A glance at the conference program [.pdf version] reveals that the Big Easy meet will have more than one dozen panels and/or roundtable sessions devoted to military and diplomatic subjects. Highlights include panels on Soviet foreign policy; economics and defense under Putin; the militarization of Soviet youth; Soviet foreign relations in the 20s & 30s and the history of US-Russian relations. On Sunday, the conference wraps up with a roundtable session devoted to “Russia’s Great World War, 1914-1921.” A significant number of individual mil-dip papers will also be delivered as part of broader themed panels. In short, frontoviki in attendance should have plenty to do in between the weekend’s slate of NCAA and NFL games.

If you’ll be at the conference and haven’t already made plans for lunch on Friday, please consider joining me for an informal lunch with readers of and contributors to The Russian Front. We’ll meet in the lobby of the New Orleans Marriott next to the concierge desk at 12:30 pm sharp and decide where to go from there. (Like I said, it’s informal.)

Safe travels! And I hope to see you next week!


Military History is Not Dead Yet

Monday, November 5th, 2007

Following up on David Stone’s “Glass Half-Full” piece of 30 August, I submit the following conclusion to a commentary that will appear in a special January 2008 issue of The Russian Review devoted to the Russo-Japanese War. My piece is one of three commentaries written in response to three articles on the conflict, two of which are in the realm of cultural history. The other is by a social historian. As you can see, I had the same thought as David when I read Robert Townsend’s piece in Perspectives last January. I would be interested to know if there are any military historians in our field who do feel beleaguered.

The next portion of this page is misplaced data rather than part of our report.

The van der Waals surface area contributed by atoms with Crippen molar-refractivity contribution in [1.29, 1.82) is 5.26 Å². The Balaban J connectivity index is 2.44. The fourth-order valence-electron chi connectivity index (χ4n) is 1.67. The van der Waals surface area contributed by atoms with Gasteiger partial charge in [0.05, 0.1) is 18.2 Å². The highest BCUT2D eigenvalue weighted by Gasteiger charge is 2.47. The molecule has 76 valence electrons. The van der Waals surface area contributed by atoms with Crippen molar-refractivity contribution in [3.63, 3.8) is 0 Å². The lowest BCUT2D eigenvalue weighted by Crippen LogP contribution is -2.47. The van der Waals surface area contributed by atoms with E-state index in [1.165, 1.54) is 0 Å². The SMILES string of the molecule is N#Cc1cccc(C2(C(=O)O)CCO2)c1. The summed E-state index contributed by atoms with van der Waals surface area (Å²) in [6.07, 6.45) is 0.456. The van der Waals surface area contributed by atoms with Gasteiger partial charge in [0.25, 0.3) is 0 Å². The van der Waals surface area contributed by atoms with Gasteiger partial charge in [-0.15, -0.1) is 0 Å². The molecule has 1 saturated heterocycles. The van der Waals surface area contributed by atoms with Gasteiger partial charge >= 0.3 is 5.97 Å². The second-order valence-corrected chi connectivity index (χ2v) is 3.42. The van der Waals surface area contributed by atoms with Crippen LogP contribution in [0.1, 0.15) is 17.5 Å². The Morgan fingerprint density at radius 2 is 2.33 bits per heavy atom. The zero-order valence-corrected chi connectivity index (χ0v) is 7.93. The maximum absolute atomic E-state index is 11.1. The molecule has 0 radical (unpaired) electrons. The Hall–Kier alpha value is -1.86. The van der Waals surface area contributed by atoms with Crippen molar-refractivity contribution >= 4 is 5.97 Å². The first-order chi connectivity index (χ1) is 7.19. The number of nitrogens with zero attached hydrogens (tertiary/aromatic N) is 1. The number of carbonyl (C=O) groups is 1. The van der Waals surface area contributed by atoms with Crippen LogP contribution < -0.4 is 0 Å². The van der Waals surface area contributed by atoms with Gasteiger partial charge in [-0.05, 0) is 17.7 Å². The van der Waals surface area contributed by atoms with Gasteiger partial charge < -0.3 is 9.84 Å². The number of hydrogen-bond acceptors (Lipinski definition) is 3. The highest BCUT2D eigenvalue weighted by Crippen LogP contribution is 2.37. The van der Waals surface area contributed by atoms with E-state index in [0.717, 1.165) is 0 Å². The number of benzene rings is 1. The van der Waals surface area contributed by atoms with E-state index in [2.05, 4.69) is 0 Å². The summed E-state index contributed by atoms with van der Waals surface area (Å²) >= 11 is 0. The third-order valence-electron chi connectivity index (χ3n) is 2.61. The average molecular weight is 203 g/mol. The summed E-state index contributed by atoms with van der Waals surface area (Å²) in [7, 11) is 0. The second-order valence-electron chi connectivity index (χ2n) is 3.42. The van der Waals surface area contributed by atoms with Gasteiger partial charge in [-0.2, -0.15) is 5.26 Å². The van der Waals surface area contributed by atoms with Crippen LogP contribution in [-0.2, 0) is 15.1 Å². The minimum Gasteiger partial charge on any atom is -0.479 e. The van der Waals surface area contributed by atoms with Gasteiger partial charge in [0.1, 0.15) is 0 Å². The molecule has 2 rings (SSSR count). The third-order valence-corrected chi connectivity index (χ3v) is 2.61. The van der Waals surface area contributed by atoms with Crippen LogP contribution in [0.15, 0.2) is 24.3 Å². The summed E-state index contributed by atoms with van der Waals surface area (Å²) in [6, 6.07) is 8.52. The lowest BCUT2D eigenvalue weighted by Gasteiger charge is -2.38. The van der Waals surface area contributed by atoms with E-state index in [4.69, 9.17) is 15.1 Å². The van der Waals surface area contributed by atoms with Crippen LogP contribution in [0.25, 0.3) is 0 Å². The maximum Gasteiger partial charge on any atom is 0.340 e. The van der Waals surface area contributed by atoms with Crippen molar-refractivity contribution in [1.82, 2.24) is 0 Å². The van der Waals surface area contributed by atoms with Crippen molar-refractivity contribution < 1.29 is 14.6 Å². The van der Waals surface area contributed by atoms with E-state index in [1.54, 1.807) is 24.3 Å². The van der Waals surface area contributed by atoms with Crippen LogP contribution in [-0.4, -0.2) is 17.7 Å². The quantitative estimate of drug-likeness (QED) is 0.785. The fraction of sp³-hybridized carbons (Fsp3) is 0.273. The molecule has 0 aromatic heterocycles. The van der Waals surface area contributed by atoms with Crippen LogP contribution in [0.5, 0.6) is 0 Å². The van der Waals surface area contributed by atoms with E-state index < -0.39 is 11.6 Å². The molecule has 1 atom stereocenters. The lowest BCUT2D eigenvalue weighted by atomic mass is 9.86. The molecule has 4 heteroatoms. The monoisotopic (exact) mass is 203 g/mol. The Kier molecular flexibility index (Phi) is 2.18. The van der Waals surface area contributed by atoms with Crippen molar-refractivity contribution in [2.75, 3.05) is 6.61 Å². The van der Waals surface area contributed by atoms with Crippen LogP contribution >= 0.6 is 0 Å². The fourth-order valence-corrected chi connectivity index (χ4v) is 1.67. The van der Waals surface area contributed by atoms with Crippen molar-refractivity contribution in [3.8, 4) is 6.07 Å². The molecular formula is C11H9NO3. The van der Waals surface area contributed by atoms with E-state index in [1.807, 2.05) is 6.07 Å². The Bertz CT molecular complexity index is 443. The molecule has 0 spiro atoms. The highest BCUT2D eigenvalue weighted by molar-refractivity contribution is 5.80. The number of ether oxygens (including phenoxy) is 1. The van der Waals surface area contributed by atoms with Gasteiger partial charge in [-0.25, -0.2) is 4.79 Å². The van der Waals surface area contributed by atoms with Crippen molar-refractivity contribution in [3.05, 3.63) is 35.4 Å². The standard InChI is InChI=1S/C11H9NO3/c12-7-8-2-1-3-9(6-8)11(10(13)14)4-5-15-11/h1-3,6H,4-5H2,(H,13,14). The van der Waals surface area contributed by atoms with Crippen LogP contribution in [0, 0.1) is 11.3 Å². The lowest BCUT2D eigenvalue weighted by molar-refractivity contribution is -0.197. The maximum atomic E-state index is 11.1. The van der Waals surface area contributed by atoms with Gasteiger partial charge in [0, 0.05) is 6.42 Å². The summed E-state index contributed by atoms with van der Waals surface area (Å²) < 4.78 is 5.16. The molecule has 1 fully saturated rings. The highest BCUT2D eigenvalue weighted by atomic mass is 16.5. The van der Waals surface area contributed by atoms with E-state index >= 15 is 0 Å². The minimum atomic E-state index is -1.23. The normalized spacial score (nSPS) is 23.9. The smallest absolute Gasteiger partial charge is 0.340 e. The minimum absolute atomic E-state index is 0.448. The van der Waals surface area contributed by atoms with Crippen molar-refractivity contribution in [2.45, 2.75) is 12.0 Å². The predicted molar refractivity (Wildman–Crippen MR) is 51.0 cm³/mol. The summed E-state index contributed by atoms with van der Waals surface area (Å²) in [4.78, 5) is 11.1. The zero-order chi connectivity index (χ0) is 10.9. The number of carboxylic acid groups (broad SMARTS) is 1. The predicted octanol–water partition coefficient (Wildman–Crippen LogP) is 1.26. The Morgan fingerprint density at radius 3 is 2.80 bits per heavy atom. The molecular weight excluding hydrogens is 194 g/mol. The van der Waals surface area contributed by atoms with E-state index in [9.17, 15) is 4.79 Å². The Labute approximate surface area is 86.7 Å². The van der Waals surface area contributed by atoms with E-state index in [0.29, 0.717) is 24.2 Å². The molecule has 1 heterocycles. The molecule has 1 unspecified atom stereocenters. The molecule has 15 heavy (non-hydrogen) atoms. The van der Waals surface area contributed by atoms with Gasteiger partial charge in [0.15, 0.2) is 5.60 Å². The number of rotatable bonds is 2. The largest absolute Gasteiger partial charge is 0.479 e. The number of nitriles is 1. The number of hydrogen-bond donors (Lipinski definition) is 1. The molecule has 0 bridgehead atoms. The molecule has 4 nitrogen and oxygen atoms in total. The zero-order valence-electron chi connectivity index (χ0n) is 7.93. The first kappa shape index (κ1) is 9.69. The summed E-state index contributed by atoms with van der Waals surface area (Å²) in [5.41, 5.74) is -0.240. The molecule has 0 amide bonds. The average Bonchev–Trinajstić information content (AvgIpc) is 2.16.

None of the three essays directly addresses military history. This fact might well confirm the worst fears of its practitioners, who periodically lament their field’s decline. In a recent editorial, the Classics scholar Victor David Hanson lamented “the loneliness of the military historian,” a sentiment shared by Frederick Kagan in his essay, “Why Military History Matters.” The discipline incontestably suffered in North America as a result of Vietnam War-era distaste for armed conflict. However, a recent American Historical Association study demonstrates that between 1975 and 2005 the number of history departments on U.S. campuses with at least one specialist in the field has risen from 29.9 percent to 36.2 percent. The study of war has also benefited from the growing awareness among scholars that social, cultural, intellectual, and other disciplinary approaches not commonly associated with the former both enrich the former and enhances its legitimacy. In this regard, the three essays should encourage the military historian in the knowledge that she or he is not so lonely after all.

-from David Schimmelpenninck van der Oye, “Rewriting the Russo-Japanese War: A Centenary Retrospective” The Russian Review 67 (Forthcoming in January 2008), 87.